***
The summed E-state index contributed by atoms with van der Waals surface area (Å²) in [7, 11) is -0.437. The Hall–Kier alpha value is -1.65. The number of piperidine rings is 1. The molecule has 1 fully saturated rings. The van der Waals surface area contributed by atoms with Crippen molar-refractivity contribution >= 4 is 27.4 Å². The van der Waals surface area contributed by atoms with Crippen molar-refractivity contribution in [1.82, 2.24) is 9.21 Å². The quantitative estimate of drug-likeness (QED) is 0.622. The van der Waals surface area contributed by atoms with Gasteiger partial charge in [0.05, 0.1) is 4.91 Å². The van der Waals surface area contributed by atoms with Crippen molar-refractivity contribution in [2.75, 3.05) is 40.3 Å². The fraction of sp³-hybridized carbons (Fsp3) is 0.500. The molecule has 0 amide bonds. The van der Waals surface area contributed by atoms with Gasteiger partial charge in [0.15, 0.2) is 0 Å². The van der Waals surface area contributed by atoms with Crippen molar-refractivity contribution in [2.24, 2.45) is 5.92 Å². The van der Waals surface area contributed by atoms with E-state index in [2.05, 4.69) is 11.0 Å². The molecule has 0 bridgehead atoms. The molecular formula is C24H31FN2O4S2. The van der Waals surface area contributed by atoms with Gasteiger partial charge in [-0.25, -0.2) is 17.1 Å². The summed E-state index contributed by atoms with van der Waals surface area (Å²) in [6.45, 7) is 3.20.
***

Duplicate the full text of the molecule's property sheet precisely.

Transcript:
The summed E-state index contributed by atoms with van der Waals surface area (Å²) in [7, 11) is -0.437. The Hall–Kier alpha value is -1.65. The number of piperidine rings is 1. The molecule has 1 fully saturated rings. The van der Waals surface area contributed by atoms with Crippen molar-refractivity contribution >= 4 is 27.4 Å². The van der Waals surface area contributed by atoms with Crippen molar-refractivity contribution in [1.82, 2.24) is 9.21 Å². The quantitative estimate of drug-likeness (QED) is 0.622. The van der Waals surface area contributed by atoms with Gasteiger partial charge in [0.05, 0.1) is 4.91 Å². The van der Waals surface area contributed by atoms with Crippen molar-refractivity contribution in [2.75, 3.05) is 40.3 Å². The fraction of sp³-hybridized carbons (Fsp3) is 0.500. The molecule has 0 amide bonds. The van der Waals surface area contributed by atoms with Gasteiger partial charge in [0.15, 0.2) is 0 Å². The van der Waals surface area contributed by atoms with Crippen molar-refractivity contribution in [2.24, 2.45) is 5.92 Å². The van der Waals surface area contributed by atoms with E-state index in [2.05, 4.69) is 11.0 Å². The molecule has 0 bridgehead atoms. The molecular formula is C24H31FN2O4S2. The van der Waals surface area contributed by atoms with Gasteiger partial charge in [-0.25, -0.2) is 17.1 Å². The summed E-state index contributed by atoms with van der Waals surface area (Å²) in [6.45, 7) is 3.20.